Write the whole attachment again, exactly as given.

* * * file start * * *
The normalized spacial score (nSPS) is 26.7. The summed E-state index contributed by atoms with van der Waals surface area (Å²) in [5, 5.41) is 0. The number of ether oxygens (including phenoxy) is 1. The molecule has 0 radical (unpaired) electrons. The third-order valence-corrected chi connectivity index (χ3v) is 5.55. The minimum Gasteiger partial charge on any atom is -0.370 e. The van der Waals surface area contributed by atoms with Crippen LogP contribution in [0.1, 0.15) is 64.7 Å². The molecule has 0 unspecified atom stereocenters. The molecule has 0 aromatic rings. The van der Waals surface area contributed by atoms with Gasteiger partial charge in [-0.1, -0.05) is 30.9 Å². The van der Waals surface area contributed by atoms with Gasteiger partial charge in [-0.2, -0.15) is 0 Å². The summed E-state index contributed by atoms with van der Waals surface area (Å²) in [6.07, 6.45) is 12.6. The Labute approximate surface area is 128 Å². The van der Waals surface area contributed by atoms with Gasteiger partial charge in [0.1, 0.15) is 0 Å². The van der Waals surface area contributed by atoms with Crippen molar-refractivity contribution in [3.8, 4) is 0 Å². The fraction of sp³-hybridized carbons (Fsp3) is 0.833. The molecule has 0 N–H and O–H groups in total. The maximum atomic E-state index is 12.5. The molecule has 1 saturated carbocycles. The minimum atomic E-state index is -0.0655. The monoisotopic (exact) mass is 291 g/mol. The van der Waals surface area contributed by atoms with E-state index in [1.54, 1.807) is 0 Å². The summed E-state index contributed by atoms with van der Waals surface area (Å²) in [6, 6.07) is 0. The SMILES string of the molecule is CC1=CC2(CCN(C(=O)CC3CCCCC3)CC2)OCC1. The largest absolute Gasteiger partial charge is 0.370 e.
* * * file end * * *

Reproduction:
The normalized spacial score (nSPS) is 26.7. The summed E-state index contributed by atoms with van der Waals surface area (Å²) in [5, 5.41) is 0. The number of ether oxygens (including phenoxy) is 1. The molecule has 0 radical (unpaired) electrons. The third-order valence-corrected chi connectivity index (χ3v) is 5.55. The minimum Gasteiger partial charge on any atom is -0.370 e. The van der Waals surface area contributed by atoms with Crippen LogP contribution in [0.1, 0.15) is 64.7 Å². The molecule has 0 unspecified atom stereocenters. The molecule has 0 aromatic rings. The van der Waals surface area contributed by atoms with Gasteiger partial charge in [-0.1, -0.05) is 30.9 Å². The van der Waals surface area contributed by atoms with Gasteiger partial charge in [-0.2, -0.15) is 0 Å². The summed E-state index contributed by atoms with van der Waals surface area (Å²) in [6.07, 6.45) is 12.6. The Labute approximate surface area is 128 Å². The van der Waals surface area contributed by atoms with Gasteiger partial charge in [0.1, 0.15) is 0 Å². The van der Waals surface area contributed by atoms with Crippen molar-refractivity contribution in [3.8, 4) is 0 Å². The fraction of sp³-hybridized carbons (Fsp3) is 0.833. The molecule has 0 N–H and O–H groups in total. The maximum atomic E-state index is 12.5. The molecule has 1 saturated carbocycles. The minimum atomic E-state index is -0.0655. The monoisotopic (exact) mass is 291 g/mol. The van der Waals surface area contributed by atoms with E-state index in [1.54, 1.807) is 0 Å². The summed E-state index contributed by atoms with van der Waals surface area (Å²) in [6, 6.07) is 0. The SMILES string of the molecule is CC1=CC2(CCN(C(=O)CC3CCCCC3)CC2)OCC1. The largest absolute Gasteiger partial charge is 0.370 e.